New office for Brookfield Multiplex in Melbourne features mobius-inspired circulation pathway
Story by Trends Publishing
Photography by Shannon McGrath
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Acitivity-based, open-plan office for building contractor features light wells, spiral staircase, stringybark oak timber and veneer
A commercial design and construct contractor has an intimate knowledge of modern trends in office design, and is well placed to see what works and what doesn't. So it's especially interesting to see the design response to a constructor's own new office fit-out.
Brookfield Multiplex commissioned Woods Bagot to design its new Melbourne premises, which needed to reflect the collaborative nature of the modern workplace.
Graham Cottam, Brookfield Multiplex regional managing director, says the company also wanted to showcase its business.
"We had a perfect opportunity to establish a benchmark," he says. "We wanted the workplace to show that not only do we build leading-edge office space, but we also practice what we preach."
Woods Bagot associate Kylie Holton says the size of the new building meant all staff could be accommodated on a single floor for the first time, and there was space to enable start-up site office teams to prepare for on-site operations. It also meant traditional hierarchies could be removed.
"It has been a nationwide objective for Brookfield Multiplex to move senior management out of offices and back into open-plan work spaces," she says. "The company could see the relevance of activity-based work environments, and the flexibility this could provide for its own operation."
Holton says providing good circulation paths is essential for a collaborative workplace. The challenge for this new office was linking an existing octagonal floor to the new addition, which has an organic form.
"When planning an interior, it is sometimes better to stay with the architecture than to fight against it. So we came up with the idea of a circulation route in the form of a mobius strip that weaves through the office, wrapping the social heart of the workplace. It generates an infinite loop of movement, creating energy and encouraging collaboration."
The form of the mobius is repeated in many curved elements, including ceilings, walls, furniture and a sculptural spiral staircase that leads to formal meeting and training rooms on the upper level.
"The spiral staircase repeats the design language of the mobius, and utilises the darker area on the floorplate," the interior designer says.
Suspended ceilings mirror this curve, helping to define the circulation path. The areas where the services are exposed reference the more practical, industrial nature of the business.
The curved form is also evident in the circular light wells and garden atrium that bring light into the middle of the office.
"Introducing a light atrium to the deepest part of the office, beside the reception area, determined the way we planned the rest of the space," says Holton. "We positioned meeting and gathering spaces around this, with work spaces radiating out. Each space flows seamlessly to the next, creating a malleability of zones."
The landscaped atrium also maintains a link between indoors and out, which was another key part of the brief from Brookfield Multiplex. The company wanted workers to benefit from a park-like environment. On the upper level, meeting rooms open out to a rooftop garden, creating an area well suited to functions.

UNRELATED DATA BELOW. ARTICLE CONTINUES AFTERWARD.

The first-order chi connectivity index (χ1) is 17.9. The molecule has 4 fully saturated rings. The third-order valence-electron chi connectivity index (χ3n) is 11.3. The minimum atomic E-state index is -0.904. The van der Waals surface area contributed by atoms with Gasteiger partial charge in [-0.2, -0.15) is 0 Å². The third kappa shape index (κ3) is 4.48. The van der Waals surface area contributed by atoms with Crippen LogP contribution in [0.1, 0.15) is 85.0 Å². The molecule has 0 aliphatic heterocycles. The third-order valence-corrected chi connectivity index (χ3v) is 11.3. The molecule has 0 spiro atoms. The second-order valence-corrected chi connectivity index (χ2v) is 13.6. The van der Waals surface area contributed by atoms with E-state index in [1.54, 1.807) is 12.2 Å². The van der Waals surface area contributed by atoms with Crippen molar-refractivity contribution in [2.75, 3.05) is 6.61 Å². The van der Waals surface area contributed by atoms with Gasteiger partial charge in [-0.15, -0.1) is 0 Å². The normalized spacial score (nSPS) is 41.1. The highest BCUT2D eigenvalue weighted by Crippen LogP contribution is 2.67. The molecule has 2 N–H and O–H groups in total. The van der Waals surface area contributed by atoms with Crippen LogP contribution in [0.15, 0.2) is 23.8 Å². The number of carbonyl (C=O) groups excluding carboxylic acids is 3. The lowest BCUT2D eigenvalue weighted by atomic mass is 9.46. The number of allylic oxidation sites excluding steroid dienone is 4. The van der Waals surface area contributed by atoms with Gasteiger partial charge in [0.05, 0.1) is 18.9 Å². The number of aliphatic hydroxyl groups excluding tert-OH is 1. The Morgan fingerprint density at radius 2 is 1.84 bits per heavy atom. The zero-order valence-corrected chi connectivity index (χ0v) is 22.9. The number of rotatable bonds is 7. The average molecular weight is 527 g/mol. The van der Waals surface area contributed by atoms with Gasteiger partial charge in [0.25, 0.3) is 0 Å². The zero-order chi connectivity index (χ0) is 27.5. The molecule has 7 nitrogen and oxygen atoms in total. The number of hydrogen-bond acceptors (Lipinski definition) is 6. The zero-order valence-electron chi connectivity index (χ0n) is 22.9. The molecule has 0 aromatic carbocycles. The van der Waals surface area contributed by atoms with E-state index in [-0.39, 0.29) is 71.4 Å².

The very heart of the office, where the old building meets the new, is a social space with a variety of seating options.
"Everyone comes into this zone at lunchtime," says the designer. "It's a place where people can connect with each other and the outdoors. At any time of the day they can also pour over plans and documents."
Holton says the material palette needed to reflect the activity within.
"There had to be a balance – the company wanted keep things authentic and robust. It had to work for all staff, including site workers who come into the office in their work boots covered in concrete dust."
"We wanted the look to be highly professional, but not flashy," says Graham Cottam. "It was important to show we are grounded as a corporate, but not conservative. We also required a timeless look, much like quality cars – our office is above the new Audi showroom, which sets the tone."
Holton says at first the design team explored the idea of a colourful interior, but it was decided that this would detract from the mobius and the curved walls, which are the key design features.
"With this in mind we went with natural, more authentic raw materials and neutral shades. The floor is concrete, and the timber around the skylights and spiral staircase is solid stringybark oak. We chose a species where the appearance of the solid timber and the veneer are closely aligned."
Holton says the office has been designed to achieve 5-Star Green Star and NABERS ratings, with all materials chosen for their green credentials.
Brookfield Multiplex says the move has been a great success. Staff are happy, and the CBD location provides easier access to clients, who in turn are more likely to call into the office.
First published date: 11 December 2015
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|Project||Brookfield Multiplex office, Melbourne|
|Interior designer||Woods Bagot, Melbourne – leadership team Kylie Holton, Kok Leong Ho, Hazel Porter|
|Fit-out company||Brookfield Multiplex|
|Structural engineer||Meinhardt Mechanical and electrical engineer and|
|ESD consultant for fit-out||Arup|
|Acoustic engineer||Acoustic Logic|
|Timber cabinetry||Oak stringybark; Schiavello|
|Partitioning system||Oak stringybark boards in light atrium and staircase|
|Carpet||Ege Micro WT in Grey; RC & S Rugs Carpet & Design; Tretford Goats Hair feature carpet tiles from Gibbon Group|
|Perforated ceilings||Knauf Cleaneo circular @@@ Story by Colleen Hawkes ***|